The top 100 banks in Europe are projected to spend more than EUR3 billion to comply with EU requirements for a Single Euro Payments Area (Sepa), according to a survey conducted by Accenture.
Researchers questioned 47 senior payments experts from major banks across Europe, including 12 of the 26 interbank processors, 26 of the largest 100 banks and five of the largest commercial processors.
Forty percent of bank respondents say they expect to invest between €11 million and €50 million for ACH-type capabilities over the next five years, and 34% will spend in the same range for card-processing systems.
Extrapolating these results indicates a total spend on payments capabilities over the next five years by Europe’s 90 largest banks of more than €3 billion, according to Noel Gordon, managing director of Accenture’s Banking practice in Europe, Africa and Latin America – making it possible that the previous highest estimate (from TowerGroup) of €8 billion across all of Europe will be exceeded.
"The European Payments market is in revolution," says Gordon. "After years with little change and relatively low regulatory mandated investments, initiatives designed to clear the way for seamless cross-border payments in Europe are heavy and expensive lifting for everyone in the industry."
More than a third of respondents (39%) intend to replace legacy payments processing platforms as a result of Sepa, while more than half (55%) plan to update their existing platforms. Only six per cent are undecided or planning other future steps.
While many of the survey respondents view Sepa as a commercial opportunity, more than one in four (27%) describe the initiative as a "high-risk project with unrealistic timeframes".
And with compliance straining resources, more than 60 percent of respondents say they will use temporary solutions to meet the 2008 deadline.
Between 2008 and 2010, countries’ existing national payment systems will co-exist with Sepa payments, before full migration in 2010. Banks which have not upgraded their systems by 2008 will need interim solutions to convert Sepa payments for processing by existing systems until 2010. A quarter (27 percent) of respondents say they intend handle their interim solutions internally and 19 percent intend to use third parties. Another 16 percent say they will consider developing stand-alone SEPA-compliant products.
"I foresee a lot of premature grey hair among IT executives before this is over," Gordon says. "While banks are not required to be fully Sepa compliant by 2008, the fact that nearly two-thirds of respondents say they will seek temporary interim solutions is worrying. They’re incurring extra expense, buying themselves just two years to get to their final Sepa solution. For those using this approach, the ideal answer is to select an interim solution that can be expanded upon to support full compliance later on."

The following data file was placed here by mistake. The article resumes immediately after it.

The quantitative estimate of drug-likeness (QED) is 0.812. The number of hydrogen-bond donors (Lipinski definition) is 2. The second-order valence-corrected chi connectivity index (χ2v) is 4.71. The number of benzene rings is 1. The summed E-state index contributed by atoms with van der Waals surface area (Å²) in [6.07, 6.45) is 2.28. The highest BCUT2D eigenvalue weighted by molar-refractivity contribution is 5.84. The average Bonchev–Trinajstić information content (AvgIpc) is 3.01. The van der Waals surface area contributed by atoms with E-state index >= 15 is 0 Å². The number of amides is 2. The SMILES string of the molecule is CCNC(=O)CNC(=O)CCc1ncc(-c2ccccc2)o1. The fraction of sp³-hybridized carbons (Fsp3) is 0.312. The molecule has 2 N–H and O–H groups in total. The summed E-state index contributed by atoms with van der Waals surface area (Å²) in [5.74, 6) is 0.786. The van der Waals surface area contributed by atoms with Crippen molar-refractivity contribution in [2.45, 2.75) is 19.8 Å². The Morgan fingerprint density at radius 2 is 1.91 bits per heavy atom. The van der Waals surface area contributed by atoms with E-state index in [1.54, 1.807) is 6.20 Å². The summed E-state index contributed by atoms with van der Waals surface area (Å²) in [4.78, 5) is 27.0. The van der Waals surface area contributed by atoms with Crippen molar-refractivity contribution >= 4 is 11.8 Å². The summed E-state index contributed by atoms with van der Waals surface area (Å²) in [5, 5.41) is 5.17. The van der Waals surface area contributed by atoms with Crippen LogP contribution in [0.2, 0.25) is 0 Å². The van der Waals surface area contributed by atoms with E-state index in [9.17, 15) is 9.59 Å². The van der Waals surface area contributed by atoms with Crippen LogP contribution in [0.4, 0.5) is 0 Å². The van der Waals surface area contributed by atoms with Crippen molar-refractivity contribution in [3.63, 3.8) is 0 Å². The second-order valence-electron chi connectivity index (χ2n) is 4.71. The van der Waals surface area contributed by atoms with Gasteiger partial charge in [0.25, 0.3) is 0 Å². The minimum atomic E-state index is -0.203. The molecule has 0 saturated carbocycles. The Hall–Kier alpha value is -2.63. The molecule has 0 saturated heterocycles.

The largest spending geographies include UK and Scandinavia (outside the Euro-zone) with their largest banks anticipated to spend approximately €300 million and €250 million, respectively, and France and Italy (inside the Euro-zone) approximately €500 million each. On average, the banks in the survey predict spending €23 million each on changes to processing of ACH-type payments and €22 million each on their card payments.
Respondents projected that the most challenging business-product change will be implementation of Sepa Direct Debit. More than two-thirds of respondents (71%) rated this as the biggest development challenge to compliance for ACH payments, in part because the new scheme is different than existing national processes in several countries.
Survey respondents also project that consolidation of payment processing is an inevitable consequence of Sepa as national payments infrastructures give way to European ones. Respondents predict:
- On average only seven of the 15 ACHs, and only seven of the 11 domestic interbank card processors, in Europe will survive beyond 2010;
- On average only four national debit schemes out of the current 11 will exist independently by 2010;
- Their domestic debit card schemes were unlikely to exist as independent entities by 2010, and:
- Consolidation may make market entry difficult for new industry players.
"Many of the executives we surveyed saw Visa and MasterCard as big winners, particularly their debit card schemes," states Gordon. "Their card processing operations were seen as likely to grow across Europe. But they’d need to expand their offerings – from their present limited roles of authorisation, clearing and settlement - to compete with existing US and European card-processing companies."